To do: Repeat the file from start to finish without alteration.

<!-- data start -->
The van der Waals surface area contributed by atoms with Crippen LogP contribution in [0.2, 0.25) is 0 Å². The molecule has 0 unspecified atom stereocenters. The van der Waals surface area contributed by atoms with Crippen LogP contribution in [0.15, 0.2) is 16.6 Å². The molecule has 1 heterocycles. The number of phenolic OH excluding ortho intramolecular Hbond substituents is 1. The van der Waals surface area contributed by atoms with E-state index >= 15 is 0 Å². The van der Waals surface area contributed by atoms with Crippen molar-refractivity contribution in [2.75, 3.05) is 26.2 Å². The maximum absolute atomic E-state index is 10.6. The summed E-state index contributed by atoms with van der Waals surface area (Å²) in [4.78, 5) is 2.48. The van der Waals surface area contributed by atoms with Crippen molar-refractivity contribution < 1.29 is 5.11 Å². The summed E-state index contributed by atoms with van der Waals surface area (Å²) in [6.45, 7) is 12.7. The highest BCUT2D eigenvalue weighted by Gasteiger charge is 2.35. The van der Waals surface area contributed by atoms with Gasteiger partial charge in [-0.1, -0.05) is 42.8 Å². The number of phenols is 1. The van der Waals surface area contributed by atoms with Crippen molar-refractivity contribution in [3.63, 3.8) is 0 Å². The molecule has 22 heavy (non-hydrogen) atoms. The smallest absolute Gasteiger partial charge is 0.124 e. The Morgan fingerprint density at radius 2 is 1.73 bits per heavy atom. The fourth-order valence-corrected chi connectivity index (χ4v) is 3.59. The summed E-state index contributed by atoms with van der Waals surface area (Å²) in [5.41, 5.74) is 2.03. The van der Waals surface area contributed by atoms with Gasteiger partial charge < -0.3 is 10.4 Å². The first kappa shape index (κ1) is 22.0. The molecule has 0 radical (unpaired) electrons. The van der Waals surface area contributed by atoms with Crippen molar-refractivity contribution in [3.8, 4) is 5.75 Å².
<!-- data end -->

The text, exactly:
The van der Waals surface area contributed by atoms with Crippen LogP contribution in [0.2, 0.25) is 0 Å². The molecule has 0 unspecified atom stereocenters. The van der Waals surface area contributed by atoms with Crippen LogP contribution in [0.15, 0.2) is 16.6 Å². The molecule has 1 heterocycles. The number of phenolic OH excluding ortho intramolecular Hbond substituents is 1. The van der Waals surface area contributed by atoms with E-state index >= 15 is 0 Å². The van der Waals surface area contributed by atoms with Crippen molar-refractivity contribution in [2.75, 3.05) is 26.2 Å². The maximum absolute atomic E-state index is 10.6. The summed E-state index contributed by atoms with van der Waals surface area (Å²) in [4.78, 5) is 2.48. The van der Waals surface area contributed by atoms with Crippen molar-refractivity contribution < 1.29 is 5.11 Å². The summed E-state index contributed by atoms with van der Waals surface area (Å²) in [6.45, 7) is 12.7. The highest BCUT2D eigenvalue weighted by Gasteiger charge is 2.35. The van der Waals surface area contributed by atoms with Gasteiger partial charge in [-0.1, -0.05) is 42.8 Å². The number of phenols is 1. The van der Waals surface area contributed by atoms with Crippen molar-refractivity contribution in [3.63, 3.8) is 0 Å². The molecule has 22 heavy (non-hydrogen) atoms. The smallest absolute Gasteiger partial charge is 0.124 e. The Morgan fingerprint density at radius 2 is 1.73 bits per heavy atom. The fourth-order valence-corrected chi connectivity index (χ4v) is 3.59. The summed E-state index contributed by atoms with van der Waals surface area (Å²) in [5.41, 5.74) is 2.03. The van der Waals surface area contributed by atoms with Gasteiger partial charge < -0.3 is 10.4 Å². The first kappa shape index (κ1) is 22.0. The molecule has 0 radical (unpaired) electrons. The van der Waals surface area contributed by atoms with Crippen molar-refractivity contribution in [3.8, 4) is 5.75 Å².